Arrogant is a dirty word, but there’s no better way to describe that second-half performance. England crushed the highest-ranked team in the tournament to reach the final of Euro 2022. What a night.
Followers of the England women’s team have been carried by a wave of excitement and anticipation in the last few weeks, familiar to those obsessing over the England men in major tournaments. Any doubts or talk of stumbling blocks has been met with fingers in ears and drowned out by the ring of Three Lions that permeates our souls through summers of football.
The eight goals against Norway, five more against Northern Ireland, Georgia Stanway’s screamer to see us through a nerve-jangling quarter-final. It’s all led us to this wonderful, typically insular point where it’s inconceivable to think that football won’t be coming home. It’s what being an England fan is all about.
But Sarina Wiegman’s side faced two significant hurdles on Tuesday: firstly, a semi-final hoodoo which has seen them knocked out at this stage in their last three major tournaments; secondly, the challenge of Sweden, the highest-ranked team in the tournament, who were a penalty kick away from winning the Olympics last year, whom England have beaten just once (in 1984) in seven competitive meetings.
We needn’t have worried. We’ve got Beth Mead’s laces. We’ve got Lucy Bronze’s head. We’ve got Alessia Russo’s heel.
Mead, like pretty much all of her teammates, had actually been pretty poor for the first half-hour at Bramall Lane. Starved of any real chance to run at the Sweden defence she was the cause of a fair few broken moves for England. But if we’ve learned anything about Mead in this tournament, and the 18 months before, the girl can finish.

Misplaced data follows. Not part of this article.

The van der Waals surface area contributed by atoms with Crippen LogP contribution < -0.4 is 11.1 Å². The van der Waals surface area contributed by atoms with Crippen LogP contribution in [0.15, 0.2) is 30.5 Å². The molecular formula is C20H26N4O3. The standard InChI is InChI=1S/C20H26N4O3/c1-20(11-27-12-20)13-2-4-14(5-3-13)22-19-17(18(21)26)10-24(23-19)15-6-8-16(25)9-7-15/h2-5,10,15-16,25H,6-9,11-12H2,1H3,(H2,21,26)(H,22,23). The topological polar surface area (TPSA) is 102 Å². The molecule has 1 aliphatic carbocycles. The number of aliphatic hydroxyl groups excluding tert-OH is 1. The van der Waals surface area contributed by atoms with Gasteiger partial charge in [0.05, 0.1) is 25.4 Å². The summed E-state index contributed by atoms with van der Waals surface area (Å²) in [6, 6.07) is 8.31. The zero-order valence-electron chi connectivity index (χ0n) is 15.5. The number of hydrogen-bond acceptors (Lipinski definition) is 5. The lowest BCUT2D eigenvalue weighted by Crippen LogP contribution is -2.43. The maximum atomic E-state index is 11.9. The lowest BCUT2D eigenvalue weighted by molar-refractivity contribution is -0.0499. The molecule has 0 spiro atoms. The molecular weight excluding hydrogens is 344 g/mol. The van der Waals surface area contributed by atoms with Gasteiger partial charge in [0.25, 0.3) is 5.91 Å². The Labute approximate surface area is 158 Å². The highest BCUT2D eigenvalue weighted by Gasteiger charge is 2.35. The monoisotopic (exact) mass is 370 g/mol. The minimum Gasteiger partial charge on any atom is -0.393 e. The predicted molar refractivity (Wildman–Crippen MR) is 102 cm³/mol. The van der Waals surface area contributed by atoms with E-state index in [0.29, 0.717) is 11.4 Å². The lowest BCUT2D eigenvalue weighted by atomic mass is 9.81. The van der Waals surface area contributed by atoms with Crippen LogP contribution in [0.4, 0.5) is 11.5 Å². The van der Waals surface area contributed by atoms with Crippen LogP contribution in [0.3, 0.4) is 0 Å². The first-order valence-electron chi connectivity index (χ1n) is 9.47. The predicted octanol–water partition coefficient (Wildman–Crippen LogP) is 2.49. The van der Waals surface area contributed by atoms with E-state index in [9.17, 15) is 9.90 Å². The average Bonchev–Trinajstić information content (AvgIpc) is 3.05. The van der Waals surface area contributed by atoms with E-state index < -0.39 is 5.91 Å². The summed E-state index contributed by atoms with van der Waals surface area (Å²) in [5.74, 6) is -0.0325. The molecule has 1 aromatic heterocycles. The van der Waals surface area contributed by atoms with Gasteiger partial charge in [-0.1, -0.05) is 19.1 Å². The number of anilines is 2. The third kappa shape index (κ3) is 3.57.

It was a perfect first touch before an arrowed shot into the far corner, but it was also a brilliant bit of movement. Having seen Lauren Hemp’s cross fizz across the six-yard box in front of her, she pulled away from the Sweden back four and found space in which Lucy Bronze was able to pick her out in the second phase.
It was Mead’s sixth goal of the tournament. She needs one more to beat the European Championships record Inka Grings set in 2009.
We were a bit worried though. Before England took the lead Sweden were the better team. Mary Earps was forced into a fine save after just 20 seconds as Sofia Jakobsson was sent through, Stina Blackstenius fluffed a golden chance soon after, before they hit the bar from a corner. England weren’t on the ropes, but they were second best.
But as was the case in the quarter-final, England’s confidence came to the fore, in a big way, morphing into beautiful, blinding arrogance in the second half, resulting in one of the great goals of any major football tournament. We’ll come to that.
Leah Williamson is what we keep telling ourselves John Stones is, as she strolled out of defence and slipped passes through the lines, Keira Walsh was spraying balls around from the base of midfield despite once again being targeted as the one to stop by the opposition, while Fran Kirby terrier-ed away at No.10.
Earps produced a second wonderful save in the second half as she tipped the ball over the bar. Millie Bright was an impassable force once again. Rachel Daly shrugged off doubts over her place in the team, Cruyff-turning away from her opposite number early on and raiding down the left from then on.
Bronze added a goal to her assist early in the second half as her perfectly directed header found its way through two sets of legs and into the far corner, Kirby finished it all off with a chip after a wonderful first-time assist from Mead, but it was the third of the night that will be forever burned into the memories of England football fans, who may never have been so happy to see an England footballer miss a sitter.
Another flowing move from England instigated by Walsh, ended at the feet of Russo bang in front of goal after the ball was laid on a plate by Kirby. Having hit her initial effort tamely at Hedvig Lindahl, she collected the rebound and with her back to goal and backheeled the ball through the goalkeeper’s legs.
It was a snapshot to sum up this England team. Nonchalant, skilful, dismissive. This team doesn’t panic, they don’t shrink, they don’t waver in their belief in the style of football Wiegman has instilled.
If you watched this game and didn’t feel an immense sense of pride in what you were witnessing, didn’t applaud Earps’ athleticism, puff your cheeks at Walsh’s composure, roar at Bright’s dominance or shriek in disbelief at Russo’s filthy finish, then quite simply, you don’t like football. What a night. One more to go. It’s Coming Home.
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